Best Buy founder Richard Schulze is getting the old gang back together.

Schulze, who is trying to retake control of the company, has recruited former CEO Brad Anderson and former president and chief operating officer Al Lenzmeier to serve on his executive team, the Star Tribune has learned.

In June, Schulze resigned from the company, which he has long chaired, after an outside investigation determined that he failed to tell the board of directors about former CEO Brian Dunn's inappropriate relationship with a female employee. Dunn stepped down in April.

Since then, Schulze, who controls 21 percent of Best Buy's stock, has been seeking to either take the company private or replace the entire board. Tapping Anderson and Lenzmeier, two executives who helped build Best Buy into the world's largest consumer electronics retailer, shows that Schulze is serious about his effort, especially with investors willing to finance a buyout attempt, said Colin McGranahan, an analyst with Sanford Bernstein & Co.

"It makes it a more-credible offer," McGranahan said.

Schulze, Anderson and Lenzmeier did not return phone calls seeking comment.

Meanwhile, Schulze has reached out to executives currently working at the Richfield-based consumer electronics retailer, Bloomberg News reported Monday.

In an e-mailed statement, Best Buy spokesman Matt Furman declined to comment specifically on Schulze's recruiting drive or to make an executive available for an interview.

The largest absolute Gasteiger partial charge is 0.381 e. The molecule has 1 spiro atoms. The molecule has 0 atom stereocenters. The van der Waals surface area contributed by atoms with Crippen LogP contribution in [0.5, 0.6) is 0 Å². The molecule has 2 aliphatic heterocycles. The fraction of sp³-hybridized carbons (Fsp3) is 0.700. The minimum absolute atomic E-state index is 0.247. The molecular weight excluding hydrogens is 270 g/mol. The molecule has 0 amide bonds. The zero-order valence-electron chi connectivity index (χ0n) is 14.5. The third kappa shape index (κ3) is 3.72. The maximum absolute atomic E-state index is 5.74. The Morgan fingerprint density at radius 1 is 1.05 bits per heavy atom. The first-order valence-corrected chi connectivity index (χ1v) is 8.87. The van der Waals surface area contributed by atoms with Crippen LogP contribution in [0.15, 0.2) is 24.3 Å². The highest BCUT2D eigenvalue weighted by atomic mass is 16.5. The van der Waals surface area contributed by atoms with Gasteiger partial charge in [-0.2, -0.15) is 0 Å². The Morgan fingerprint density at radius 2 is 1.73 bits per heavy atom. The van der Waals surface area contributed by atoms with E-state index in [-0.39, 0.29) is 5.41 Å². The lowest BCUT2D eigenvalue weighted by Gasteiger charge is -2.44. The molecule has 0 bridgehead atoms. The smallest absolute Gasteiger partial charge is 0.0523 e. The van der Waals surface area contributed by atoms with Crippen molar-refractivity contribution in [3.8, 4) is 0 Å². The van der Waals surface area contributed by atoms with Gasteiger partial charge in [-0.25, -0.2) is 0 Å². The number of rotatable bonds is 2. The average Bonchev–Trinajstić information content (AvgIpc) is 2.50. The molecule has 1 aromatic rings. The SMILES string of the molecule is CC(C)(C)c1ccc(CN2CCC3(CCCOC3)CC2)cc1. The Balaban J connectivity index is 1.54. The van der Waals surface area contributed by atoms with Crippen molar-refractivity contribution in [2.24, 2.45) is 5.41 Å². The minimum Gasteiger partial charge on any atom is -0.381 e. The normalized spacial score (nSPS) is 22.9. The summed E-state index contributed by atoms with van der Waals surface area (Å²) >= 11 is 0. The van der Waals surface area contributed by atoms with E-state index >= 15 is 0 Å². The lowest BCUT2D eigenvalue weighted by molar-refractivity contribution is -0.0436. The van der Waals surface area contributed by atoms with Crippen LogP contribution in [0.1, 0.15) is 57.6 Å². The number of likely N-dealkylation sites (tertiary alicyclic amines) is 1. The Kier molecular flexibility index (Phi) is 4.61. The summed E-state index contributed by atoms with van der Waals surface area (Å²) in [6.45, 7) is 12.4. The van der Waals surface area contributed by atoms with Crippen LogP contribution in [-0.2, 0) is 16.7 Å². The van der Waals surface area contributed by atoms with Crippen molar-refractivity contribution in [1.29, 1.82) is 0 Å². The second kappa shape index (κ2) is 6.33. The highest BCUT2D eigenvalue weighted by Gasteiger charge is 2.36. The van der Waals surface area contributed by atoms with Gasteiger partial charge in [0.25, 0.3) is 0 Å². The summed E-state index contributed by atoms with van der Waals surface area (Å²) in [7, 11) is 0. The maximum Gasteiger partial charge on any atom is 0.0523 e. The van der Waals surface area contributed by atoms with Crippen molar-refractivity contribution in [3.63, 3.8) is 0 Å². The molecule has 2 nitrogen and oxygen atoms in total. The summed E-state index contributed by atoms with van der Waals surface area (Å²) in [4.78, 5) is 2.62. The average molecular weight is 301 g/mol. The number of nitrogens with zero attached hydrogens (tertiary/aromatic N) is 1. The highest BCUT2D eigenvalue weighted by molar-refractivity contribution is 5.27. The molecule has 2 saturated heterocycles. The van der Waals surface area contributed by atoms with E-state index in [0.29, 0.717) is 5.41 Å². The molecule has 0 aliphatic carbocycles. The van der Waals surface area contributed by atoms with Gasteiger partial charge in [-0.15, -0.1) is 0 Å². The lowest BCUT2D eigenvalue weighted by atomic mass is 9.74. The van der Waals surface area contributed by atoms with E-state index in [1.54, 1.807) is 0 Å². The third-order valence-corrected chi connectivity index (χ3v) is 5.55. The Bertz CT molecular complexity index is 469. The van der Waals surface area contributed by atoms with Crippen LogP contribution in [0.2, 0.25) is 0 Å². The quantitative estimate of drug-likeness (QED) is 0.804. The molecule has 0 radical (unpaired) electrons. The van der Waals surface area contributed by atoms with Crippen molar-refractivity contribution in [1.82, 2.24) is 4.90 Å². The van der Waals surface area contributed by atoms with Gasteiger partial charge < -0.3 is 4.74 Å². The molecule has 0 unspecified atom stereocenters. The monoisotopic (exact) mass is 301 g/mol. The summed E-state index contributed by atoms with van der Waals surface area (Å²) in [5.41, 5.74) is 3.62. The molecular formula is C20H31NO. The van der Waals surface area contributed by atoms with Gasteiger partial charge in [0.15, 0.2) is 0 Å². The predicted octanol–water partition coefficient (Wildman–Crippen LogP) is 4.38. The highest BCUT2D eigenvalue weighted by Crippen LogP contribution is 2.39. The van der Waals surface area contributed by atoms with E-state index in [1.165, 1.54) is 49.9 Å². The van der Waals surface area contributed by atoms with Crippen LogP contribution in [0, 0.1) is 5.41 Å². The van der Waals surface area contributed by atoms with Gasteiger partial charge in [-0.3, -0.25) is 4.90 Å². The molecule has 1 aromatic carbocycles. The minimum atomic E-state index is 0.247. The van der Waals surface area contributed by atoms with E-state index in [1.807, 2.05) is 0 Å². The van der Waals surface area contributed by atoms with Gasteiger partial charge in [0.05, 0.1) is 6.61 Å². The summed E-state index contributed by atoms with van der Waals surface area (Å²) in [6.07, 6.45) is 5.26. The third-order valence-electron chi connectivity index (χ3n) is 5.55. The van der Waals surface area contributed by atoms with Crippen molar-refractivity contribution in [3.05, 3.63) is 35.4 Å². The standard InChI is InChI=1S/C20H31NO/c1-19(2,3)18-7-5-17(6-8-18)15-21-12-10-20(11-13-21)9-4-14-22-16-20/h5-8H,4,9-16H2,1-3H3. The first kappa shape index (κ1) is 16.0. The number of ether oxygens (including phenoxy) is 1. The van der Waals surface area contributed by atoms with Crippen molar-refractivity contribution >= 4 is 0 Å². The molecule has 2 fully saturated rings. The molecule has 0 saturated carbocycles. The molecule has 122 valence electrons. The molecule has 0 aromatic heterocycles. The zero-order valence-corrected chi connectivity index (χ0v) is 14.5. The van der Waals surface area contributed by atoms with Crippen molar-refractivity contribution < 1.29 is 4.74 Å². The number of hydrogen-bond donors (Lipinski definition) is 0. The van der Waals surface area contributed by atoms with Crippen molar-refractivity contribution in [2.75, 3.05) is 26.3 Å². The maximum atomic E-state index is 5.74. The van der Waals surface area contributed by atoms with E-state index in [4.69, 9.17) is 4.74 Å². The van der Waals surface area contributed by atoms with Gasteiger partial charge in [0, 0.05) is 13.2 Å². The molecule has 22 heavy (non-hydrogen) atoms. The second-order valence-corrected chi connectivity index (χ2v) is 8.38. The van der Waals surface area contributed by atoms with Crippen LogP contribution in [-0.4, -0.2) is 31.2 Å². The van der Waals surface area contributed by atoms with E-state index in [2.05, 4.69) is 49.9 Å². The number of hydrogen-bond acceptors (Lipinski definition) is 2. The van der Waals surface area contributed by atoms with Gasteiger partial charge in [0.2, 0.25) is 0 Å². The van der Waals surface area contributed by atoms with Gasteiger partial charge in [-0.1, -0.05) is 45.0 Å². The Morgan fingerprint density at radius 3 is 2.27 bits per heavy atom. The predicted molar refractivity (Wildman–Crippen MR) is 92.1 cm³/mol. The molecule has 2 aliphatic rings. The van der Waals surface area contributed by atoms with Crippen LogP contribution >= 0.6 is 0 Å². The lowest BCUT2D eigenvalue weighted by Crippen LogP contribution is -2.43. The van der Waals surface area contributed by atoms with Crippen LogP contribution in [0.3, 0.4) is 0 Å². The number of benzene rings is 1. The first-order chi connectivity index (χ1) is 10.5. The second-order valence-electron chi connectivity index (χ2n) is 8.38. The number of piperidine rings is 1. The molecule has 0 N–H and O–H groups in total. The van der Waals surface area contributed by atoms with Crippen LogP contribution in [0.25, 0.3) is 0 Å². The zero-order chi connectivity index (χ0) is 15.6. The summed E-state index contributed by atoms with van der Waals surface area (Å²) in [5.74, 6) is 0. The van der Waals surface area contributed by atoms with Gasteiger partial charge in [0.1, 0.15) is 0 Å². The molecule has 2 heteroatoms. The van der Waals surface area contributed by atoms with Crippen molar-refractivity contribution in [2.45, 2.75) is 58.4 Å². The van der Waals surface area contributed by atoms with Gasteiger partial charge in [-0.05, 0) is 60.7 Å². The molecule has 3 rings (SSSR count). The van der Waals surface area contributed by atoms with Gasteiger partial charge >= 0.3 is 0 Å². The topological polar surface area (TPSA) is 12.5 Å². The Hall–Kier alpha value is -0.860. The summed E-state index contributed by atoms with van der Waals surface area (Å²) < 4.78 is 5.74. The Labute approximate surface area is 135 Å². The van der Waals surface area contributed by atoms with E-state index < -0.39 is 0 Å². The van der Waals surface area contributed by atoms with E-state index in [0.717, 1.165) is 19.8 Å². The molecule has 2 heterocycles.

"What I can say is that we're talking to senior people literally every day about joining Best Buy and being part of our future," Furman wrote. "Those are conversations leading to job offers being made and accepted."

Best Buy's sales have slowed in recent years as more shoppers flock to Apple, Wal-Mart, and online retailers like Amazon. With over 1,100 big-box stores, Best Buy has been trying to shrink its store base while boosting online and international sales.

Schulze re-teaming with Anderson makes perfect sense, McGranahan said. Best Buy arguably enjoyed its best years when Anderson served as CEO from 2002 to 2009.

Under Anderson, the company purchased Geek Squad, now a $4 billion-a-year business. Anderson and former Best Buy International CEO Robert Willett also orchestrated Best Buy's alliance with Carphone Warehouse and its acquisition of Five Star, a local electronics chain in China. Anderson also supported Willett's efforts to develop the Best Buy Mobile format in the United States.

Without Best Buy Mobile, which now generates 30 percent of the company's profits, some analysts believe Best Buy would be bankrupt by now.

But some analysts also criticize Anderson for not doing enough to build up Best Buy's online operations to counter Amazon, whose annual sales have ballooned to $48 billion. That puts the Seattle-based online retailer right on the heels of Best Buy, which generated about $51 billion of sales in fiscal 2012.

Nevertheless, Anderson, a long-time Best Buy veteran, knows the company well and enjoys Schulze's trust, McGranahan said.

"He's the right CEO for Dick Schulze," McGranahan said. "Anderson can hit the ground running. The clock is ticking and Best Buy does not have the luxury of figuring out what to do."

Thomas Lee • 612-673-4113